There are probably a number of images that come to mind when you think “activist,” but there’s one that’s pretty firmly embedded in our cultural lexicon. Stop me if you’ve heard it before.
He hasn’t shaved in over a week. He doesn’t sit in chairs; he straddles them, or slumps. When he’s not wearing (and wearing and rewearing) the same pair of torn, faded blue jeans, he’s just showing up to organizing meetings in sweatpants. Hairbrush? Never heard of it.
It barely bears saying that this “leftist bro” aesthetic is deeply unattractive, and that it provides ample fodder for jokes (trust me, that last paragraph could have been a lot longer). But it’s also insidious, because the politics of self-presentation — and not just within activist settings — tend to break down along highly gendered and classed lines.
Before I go further, an important caveat: I am not addressing this piece to those who just go to a protest every once in awhile without having showered. I also, obviously, am not suggesting that people who engage in activism hold themselves to a higher standard of dress than everyone else.
No, this piece is specifically targeted at those who cultivate that “disheveled look” —who not only have enough gender, race and/or class privilege to feel confident that they won’t be judged for their physical appearance, but also have enough entitlement to flaunt that privilege by ostentatiously not giving a damn.
You can find these kinds of people everywhere. But there’s an extra, nauseating dimension to this aesthetic when it appears in spaces intended as collaborative laboratories for social change. It is all too easy in political work, and especially in organizing, to fall into the “street cred” trap — a neoliberal dynamic that pits individual activists against each other in petty bids to see who can do more, and more prominent, labor for the cause. Rather than fostering a sense of community and shared purpose, the street cred trap makes activism an exercise in resume-building.
To present as someone who can’t be bothered about their appearance isn’t just generally entitled and gross; it can also be a way of literally wearing your labor on your sleeve. Of proclaiming, “I am so deeply committed to my organizing (i.e., so much more so than everyone else) that I have no time for trivial things like doing my own laundry, or maintaining basic levels of personal hygiene.” It is part and parcel of a particular brand of (mostly) male competition to see who can be the most loudly dedicated to progressive change.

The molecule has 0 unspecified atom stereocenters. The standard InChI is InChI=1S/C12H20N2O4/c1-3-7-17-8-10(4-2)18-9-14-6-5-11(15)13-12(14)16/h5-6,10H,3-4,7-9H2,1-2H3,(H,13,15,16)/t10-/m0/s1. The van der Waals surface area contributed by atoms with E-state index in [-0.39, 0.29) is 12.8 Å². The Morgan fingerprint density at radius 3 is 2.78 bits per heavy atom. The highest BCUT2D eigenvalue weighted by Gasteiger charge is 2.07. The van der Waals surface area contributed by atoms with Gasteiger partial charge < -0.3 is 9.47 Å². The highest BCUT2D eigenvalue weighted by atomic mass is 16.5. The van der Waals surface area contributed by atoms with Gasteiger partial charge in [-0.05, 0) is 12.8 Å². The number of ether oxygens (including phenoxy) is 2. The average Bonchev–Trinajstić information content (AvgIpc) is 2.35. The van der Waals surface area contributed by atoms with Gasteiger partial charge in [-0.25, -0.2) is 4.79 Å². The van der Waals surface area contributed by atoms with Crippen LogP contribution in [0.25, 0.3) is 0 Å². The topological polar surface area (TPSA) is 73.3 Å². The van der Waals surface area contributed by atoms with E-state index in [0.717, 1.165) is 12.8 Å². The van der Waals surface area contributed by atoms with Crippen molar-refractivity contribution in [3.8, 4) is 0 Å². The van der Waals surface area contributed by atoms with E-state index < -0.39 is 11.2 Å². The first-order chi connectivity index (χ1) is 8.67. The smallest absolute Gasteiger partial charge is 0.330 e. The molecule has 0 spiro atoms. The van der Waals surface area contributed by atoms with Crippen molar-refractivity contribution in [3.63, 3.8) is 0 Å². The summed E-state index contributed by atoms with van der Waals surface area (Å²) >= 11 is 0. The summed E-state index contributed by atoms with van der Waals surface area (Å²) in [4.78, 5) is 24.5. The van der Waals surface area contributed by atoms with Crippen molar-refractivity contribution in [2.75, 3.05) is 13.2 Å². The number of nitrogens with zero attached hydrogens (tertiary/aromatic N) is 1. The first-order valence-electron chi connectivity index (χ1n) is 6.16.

But what gets lost in all this is the largely invisible, unglamorous, difficult and absolutely essential work that falls disproportionately on women and people of color in organizing spaces. The logistics. The planning. The enormous levels of emotional labor. When the conversations and interactions that we have place a premium on a very ostentatious model of engagement (which only people of certain privileged identity categories have access to), all others can fall under the radar.
A competitive model of activism also fails to respect very real, oftentimes insurmountable barriers to accessibility: A student job, for example, or family troubles that may preclude full-time involvement with an organization. Especially on this campus, with an administration that has routinely failed to address pressing questions of class stratification, mental-health care and racialized/gendered marginalization, it is absolutely essential that we monitor our activism to make sure it does not unconsciously reinforce those same problems.
When our efforts to promote social change become more about performance than they do about social change, then we have lost sight of our purpose. The solution to this problem goes, of course, far beyond sartorial choices, but the politics of how we present to each other can never be ignored.
No one is asking you to wear a suit — just that you put on some real pants once in awhile.
Henry Robinson is a sophomore in Silliman College. Contact him at email@example.com .